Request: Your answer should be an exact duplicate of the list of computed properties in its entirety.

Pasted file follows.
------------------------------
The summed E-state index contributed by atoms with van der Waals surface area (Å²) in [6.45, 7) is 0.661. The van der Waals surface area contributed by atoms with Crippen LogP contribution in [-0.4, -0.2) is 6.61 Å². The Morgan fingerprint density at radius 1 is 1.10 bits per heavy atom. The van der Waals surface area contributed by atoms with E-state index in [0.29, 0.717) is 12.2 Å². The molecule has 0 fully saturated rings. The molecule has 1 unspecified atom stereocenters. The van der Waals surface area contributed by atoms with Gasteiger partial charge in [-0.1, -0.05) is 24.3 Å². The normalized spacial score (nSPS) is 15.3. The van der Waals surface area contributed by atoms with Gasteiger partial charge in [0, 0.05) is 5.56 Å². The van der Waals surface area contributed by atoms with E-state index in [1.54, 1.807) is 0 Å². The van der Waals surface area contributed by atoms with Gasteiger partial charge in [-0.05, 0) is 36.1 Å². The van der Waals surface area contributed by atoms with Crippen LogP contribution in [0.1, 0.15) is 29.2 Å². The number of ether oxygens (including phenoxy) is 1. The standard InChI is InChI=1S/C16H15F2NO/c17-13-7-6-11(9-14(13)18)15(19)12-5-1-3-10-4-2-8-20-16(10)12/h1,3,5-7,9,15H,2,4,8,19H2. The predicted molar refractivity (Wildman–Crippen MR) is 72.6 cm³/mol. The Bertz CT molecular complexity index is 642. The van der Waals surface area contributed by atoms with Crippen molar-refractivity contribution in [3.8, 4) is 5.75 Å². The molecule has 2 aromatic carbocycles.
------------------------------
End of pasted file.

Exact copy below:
The summed E-state index contributed by atoms with van der Waals surface area (Å²) in [6.45, 7) is 0.661. The van der Waals surface area contributed by atoms with Crippen LogP contribution in [-0.4, -0.2) is 6.61 Å². The Morgan fingerprint density at radius 1 is 1.10 bits per heavy atom. The van der Waals surface area contributed by atoms with E-state index in [0.29, 0.717) is 12.2 Å². The molecule has 0 fully saturated rings. The molecule has 1 unspecified atom stereocenters. The van der Waals surface area contributed by atoms with Gasteiger partial charge in [-0.1, -0.05) is 24.3 Å². The normalized spacial score (nSPS) is 15.3. The van der Waals surface area contributed by atoms with Gasteiger partial charge in [0, 0.05) is 5.56 Å². The van der Waals surface area contributed by atoms with E-state index in [1.54, 1.807) is 0 Å². The van der Waals surface area contributed by atoms with Gasteiger partial charge in [-0.05, 0) is 36.1 Å². The van der Waals surface area contributed by atoms with Crippen LogP contribution in [0.1, 0.15) is 29.2 Å². The number of ether oxygens (including phenoxy) is 1. The standard InChI is InChI=1S/C16H15F2NO/c17-13-7-6-11(9-14(13)18)15(19)12-5-1-3-10-4-2-8-20-16(10)12/h1,3,5-7,9,15H,2,4,8,19H2. The predicted molar refractivity (Wildman–Crippen MR) is 72.6 cm³/mol. The Bertz CT molecular complexity index is 642. The van der Waals surface area contributed by atoms with Crippen molar-refractivity contribution in [3.8, 4) is 5.75 Å². The molecule has 2 aromatic carbocycles.